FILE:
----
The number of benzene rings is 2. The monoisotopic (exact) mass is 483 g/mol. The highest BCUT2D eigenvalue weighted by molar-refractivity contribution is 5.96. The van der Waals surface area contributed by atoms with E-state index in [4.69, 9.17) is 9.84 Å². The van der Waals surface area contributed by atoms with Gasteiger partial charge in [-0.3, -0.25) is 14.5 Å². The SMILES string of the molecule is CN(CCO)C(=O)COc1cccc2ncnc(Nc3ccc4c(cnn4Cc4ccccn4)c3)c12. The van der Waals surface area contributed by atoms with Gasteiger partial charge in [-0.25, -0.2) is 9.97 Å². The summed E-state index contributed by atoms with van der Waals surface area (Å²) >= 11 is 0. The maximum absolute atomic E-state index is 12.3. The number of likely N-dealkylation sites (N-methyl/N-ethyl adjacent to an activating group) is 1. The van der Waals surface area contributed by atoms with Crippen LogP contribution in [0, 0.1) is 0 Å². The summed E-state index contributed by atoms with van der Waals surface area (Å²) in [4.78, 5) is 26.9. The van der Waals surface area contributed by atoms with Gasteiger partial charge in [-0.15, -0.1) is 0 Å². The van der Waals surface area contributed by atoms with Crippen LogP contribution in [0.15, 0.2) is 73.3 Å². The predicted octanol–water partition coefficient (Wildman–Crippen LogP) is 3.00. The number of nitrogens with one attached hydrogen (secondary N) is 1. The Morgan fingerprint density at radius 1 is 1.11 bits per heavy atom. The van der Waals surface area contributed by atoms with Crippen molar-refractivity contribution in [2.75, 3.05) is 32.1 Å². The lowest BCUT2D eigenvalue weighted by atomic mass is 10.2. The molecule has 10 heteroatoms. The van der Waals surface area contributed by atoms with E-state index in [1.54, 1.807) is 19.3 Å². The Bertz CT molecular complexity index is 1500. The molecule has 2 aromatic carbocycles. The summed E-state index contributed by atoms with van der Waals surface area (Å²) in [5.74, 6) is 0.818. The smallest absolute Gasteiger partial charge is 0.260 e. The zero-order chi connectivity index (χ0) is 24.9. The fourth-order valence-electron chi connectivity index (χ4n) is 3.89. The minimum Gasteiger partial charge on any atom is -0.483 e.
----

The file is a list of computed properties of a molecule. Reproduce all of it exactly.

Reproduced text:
The number of benzene rings is 2. The monoisotopic (exact) mass is 483 g/mol. The highest BCUT2D eigenvalue weighted by molar-refractivity contribution is 5.96. The van der Waals surface area contributed by atoms with E-state index in [4.69, 9.17) is 9.84 Å². The van der Waals surface area contributed by atoms with Gasteiger partial charge in [-0.3, -0.25) is 14.5 Å². The SMILES string of the molecule is CN(CCO)C(=O)COc1cccc2ncnc(Nc3ccc4c(cnn4Cc4ccccn4)c3)c12. The van der Waals surface area contributed by atoms with Gasteiger partial charge in [-0.25, -0.2) is 9.97 Å². The summed E-state index contributed by atoms with van der Waals surface area (Å²) >= 11 is 0. The maximum absolute atomic E-state index is 12.3. The number of likely N-dealkylation sites (N-methyl/N-ethyl adjacent to an activating group) is 1. The van der Waals surface area contributed by atoms with Crippen LogP contribution in [0, 0.1) is 0 Å². The summed E-state index contributed by atoms with van der Waals surface area (Å²) in [4.78, 5) is 26.9. The van der Waals surface area contributed by atoms with Gasteiger partial charge in [-0.15, -0.1) is 0 Å². The van der Waals surface area contributed by atoms with Crippen LogP contribution in [0.15, 0.2) is 73.3 Å². The predicted octanol–water partition coefficient (Wildman–Crippen LogP) is 3.00. The number of nitrogens with one attached hydrogen (secondary N) is 1. The Morgan fingerprint density at radius 1 is 1.11 bits per heavy atom. The van der Waals surface area contributed by atoms with Crippen molar-refractivity contribution in [2.75, 3.05) is 32.1 Å². The lowest BCUT2D eigenvalue weighted by atomic mass is 10.2. The molecule has 10 heteroatoms. The van der Waals surface area contributed by atoms with E-state index in [1.54, 1.807) is 19.3 Å². The Bertz CT molecular complexity index is 1500. The molecule has 2 aromatic carbocycles. The summed E-state index contributed by atoms with van der Waals surface area (Å²) in [5.74, 6) is 0.818. The smallest absolute Gasteiger partial charge is 0.260 e. The zero-order chi connectivity index (χ0) is 24.9. The fourth-order valence-electron chi connectivity index (χ4n) is 3.89. The minimum Gasteiger partial charge on any atom is -0.483 e.